The new routes adhere to a required three-mile separation between planes coming into John F. Kennedy International Airport and planes taking off from LaGuardia Airport while using a new, precise navigation method.

Meng appealed to the EPA because the agency has the authority to investigate and study noise and its effect and respond to inquiries on matters related to noise under the federal Noise Control Act of 1972. The congresswoman charged that the FAA did not have the resources to properly improve the situation in north Queens, and that a lack of coordination between the aviation authority and airport operators is detrimental to any possible progress.

“[In] order to properly protect human health and the environment from excessive noise, the EPA must fully include flight noise in its jurisdiction,” Meng said. “I have no doubt that its involvement is the best way forward to coordinate the efforts of air carriers, the FAA and airport operators.”

In response to the outcry from the community after the route change, in March 2014, Governor Andrew Cuomo ordered the Port Authority of New York and New Jersey to double its sound monitors and create an office to address soaring noise complaints.

As part of the ongoing study, the Port Authority has since collected reports in an online noise complaint management system powered by PlaneNoise, an aviation noise consultancy specializing in airport noise complaint management solutions.

RECOMMENDED STORIES

FAA to look into JFK, LaGuardia flight patterns


| mchan@queenscourier.com

Queens residents fighting feds over airplane noise that turned some suburban neighborhoods into veritable warzones last summer have won a small battle.

The Federal Aviation Administration (FAA) has agreed to form a committee to review the decision-making process it used last December when the agency approved new flight patterns over the borough.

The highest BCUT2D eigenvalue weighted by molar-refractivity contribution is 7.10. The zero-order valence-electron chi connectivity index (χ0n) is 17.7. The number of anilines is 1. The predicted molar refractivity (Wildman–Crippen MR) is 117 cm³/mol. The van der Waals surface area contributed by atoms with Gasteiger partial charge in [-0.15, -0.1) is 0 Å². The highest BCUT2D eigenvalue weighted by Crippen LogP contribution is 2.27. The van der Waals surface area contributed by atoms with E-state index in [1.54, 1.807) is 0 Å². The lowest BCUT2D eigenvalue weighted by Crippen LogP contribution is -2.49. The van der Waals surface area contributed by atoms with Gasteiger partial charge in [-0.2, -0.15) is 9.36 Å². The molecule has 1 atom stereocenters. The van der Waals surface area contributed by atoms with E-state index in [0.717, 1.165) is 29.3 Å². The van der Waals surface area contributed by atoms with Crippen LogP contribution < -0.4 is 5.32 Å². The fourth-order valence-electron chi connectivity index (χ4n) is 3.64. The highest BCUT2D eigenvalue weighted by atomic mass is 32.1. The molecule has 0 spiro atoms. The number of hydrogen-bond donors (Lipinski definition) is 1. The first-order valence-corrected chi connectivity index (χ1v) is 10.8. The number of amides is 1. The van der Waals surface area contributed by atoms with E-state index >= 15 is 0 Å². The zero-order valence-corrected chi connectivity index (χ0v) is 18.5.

The new routes adhere to a required three-mile separation between planes arriving at John F. Kennedy International Airport and planes taking off from LaGuardia Airport’s runway 13 while using a new, precise navigation system, FAA officials said.

But during a six-month trial period last year, some residents said they suffered from a barrage of low-flying airplanes that soared over their homes every minute of two six-hour stretches a day.

Forming the committee “is a move in the right direction,” said Congressmember Grace Meng.

“Although more still needs to be done, this is a positive move that can hopefully have an effect on the increased airplane noise that Queens residents have been forced to endure,” Meng said.

The FAA said there would be fewer planes flying overhead this summer, but there could be times residents will hear the same turbulence they did last summer and fall.

Meng and Congressmember Steve Israel sent a letter to FAA Administrator Michael Huerta in February asking him to consider the borough’s concerns.

A group of elected officials from Queens met with FAA officials in Washington, D.C. to hash out a plan.

“I hope it results in a more balanced plan that will alleviate the noise pollution for our constituents,” Israel said.

FAA officials agreed during a March town hall meeting to involve the community in future decisions and to continue hearing them out.

 

RECOMMENDED STORIES